“It’s too early for that,” he said. “If we would continue to see the gap widen, then we would be. But it’s like the season. It’s a little too early to start jumping off bridges. The key is to start playing better baseball.”

Here is how each team’s 1990 attendance, through Sunday, compares with its 1989 attendance through the same number of dates:

Toronto +245,277

New York Mets -125,475

California +103,090

Minnesota -77,769

Oakland +74,833

Texas -73,311

Seattle +71,076

Los Angeles -59,353

Chicago Cubs +58,483

Philadelphia -47,673

San Francisco +47,032

Atlanta -44,970

Houston +37,687

Detroit -43,963

Milwaukee +37,125

Kansas City -32,606

Baltimore +25,202

Boston -32,318

San Diego +8,935

New York Yankees -29,970

White Sox +7,937

Montreal -26,813

Cincinnati -24,525

Pittsburgh -22,865

Cleveland -21,815

St. Louis -6,138

Through Monday’s games, Mets pitchers Frank Viola, Dwight Gooden and David Cone ranked 1-2-3 among the National League strikeout leaders. Only once before have three teammates finished a season in that order. That was in 1961, when Dodgers pitchers Sandy Koufax (269), Stan Williams (205) and Don Drysdale (182) completed the trifecta.

That Dodger staff produced three current major-league pitching coaches (Williams of Cincinnati, Larry Sherry of San Francisco and Ron Perranoski of Los Angeles) and one manager (Roger Craig of San Francisco).

There have been only 20 cases when teammates finished 1-2 (without ties) in their league in strikeouts, most recently in 1987 when Nolan Ryan and Mike Scott of Houston did it. In only eight of those 20 cases did the club with the two strikeout leaders finish in first place.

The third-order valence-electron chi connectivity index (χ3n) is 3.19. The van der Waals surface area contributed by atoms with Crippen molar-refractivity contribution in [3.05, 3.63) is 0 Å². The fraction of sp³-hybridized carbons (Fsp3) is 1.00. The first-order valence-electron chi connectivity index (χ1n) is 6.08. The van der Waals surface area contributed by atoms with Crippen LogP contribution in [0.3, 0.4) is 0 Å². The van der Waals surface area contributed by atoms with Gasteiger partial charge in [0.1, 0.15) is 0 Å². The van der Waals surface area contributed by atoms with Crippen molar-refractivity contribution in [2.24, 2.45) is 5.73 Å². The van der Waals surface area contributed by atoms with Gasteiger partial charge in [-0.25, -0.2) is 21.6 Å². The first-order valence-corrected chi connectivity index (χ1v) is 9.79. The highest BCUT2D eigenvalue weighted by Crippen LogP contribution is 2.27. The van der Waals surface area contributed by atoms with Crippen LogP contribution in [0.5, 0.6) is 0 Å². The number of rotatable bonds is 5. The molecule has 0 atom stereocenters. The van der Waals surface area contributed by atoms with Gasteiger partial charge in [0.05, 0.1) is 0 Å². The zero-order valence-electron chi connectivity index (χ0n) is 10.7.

Expo Manager Buck Rodgers recently wrote an article for ,one of Montreal’s French newspapers, titled, “The Story Behind Mound Searches.” He was asked to write the article after he ordered umpires to check Houston pitcher Dave Smith and then the Astros countered by ordering them to search Expo pitcher Dennis Martinez. But the pitcher Rodgers most incriminated was the Yankees’ Pascual Perez, who formerly pitched for Rodgers in Montreal.

Rodgers made one reference to the hair gel Perez uses. Then he wrote, “To come back to my friend Pascual, who so many managers suspected (of doctoring the baseball), let’s say I never directly asked him the question. If I don’t know something, I don’t have to lie when I talk about it. Sometimes ignorance is bliss.

“But according to my own observations, if he came back into the National League, I would be the first guy to have him checked.”

In a span of 372 games from Sept. 9, 1987, through Saturday, the Expos went 186-186. That broke down to 12-12 in 1987, 81-81 in 1988, 81-81 in 1989 and 12-12 this year. But don’t accuse their publicist, Rich Griffin, of turning in a mediocre effort. Griffin recently came up with these gems:

--When the Expos faced Houston’s Mark Portugal, Griffin noted that Montreal was 4-4 in decisions against other pitchers with significant European geographical names: Alex Madrid (1-1), Paul Moskau (1-2), Jim York (1-0) and Al Holland (1-1). Montreal then beat Portugal to run its European mark to 5-4.

--The Expos are 5-7 on Youppi’s birthday, including a 7-0 win on Sunday. Youppi is the team’s mascot. On the day Youppi was born, Bill Lee beat Gaylord Perry.

--When Montreal’s Dennis Martinez started Thursday afternoon against the Dodgers’ Ramon Martinez, Griffin billed it as “the revival of the two-Martinez business luncheon.”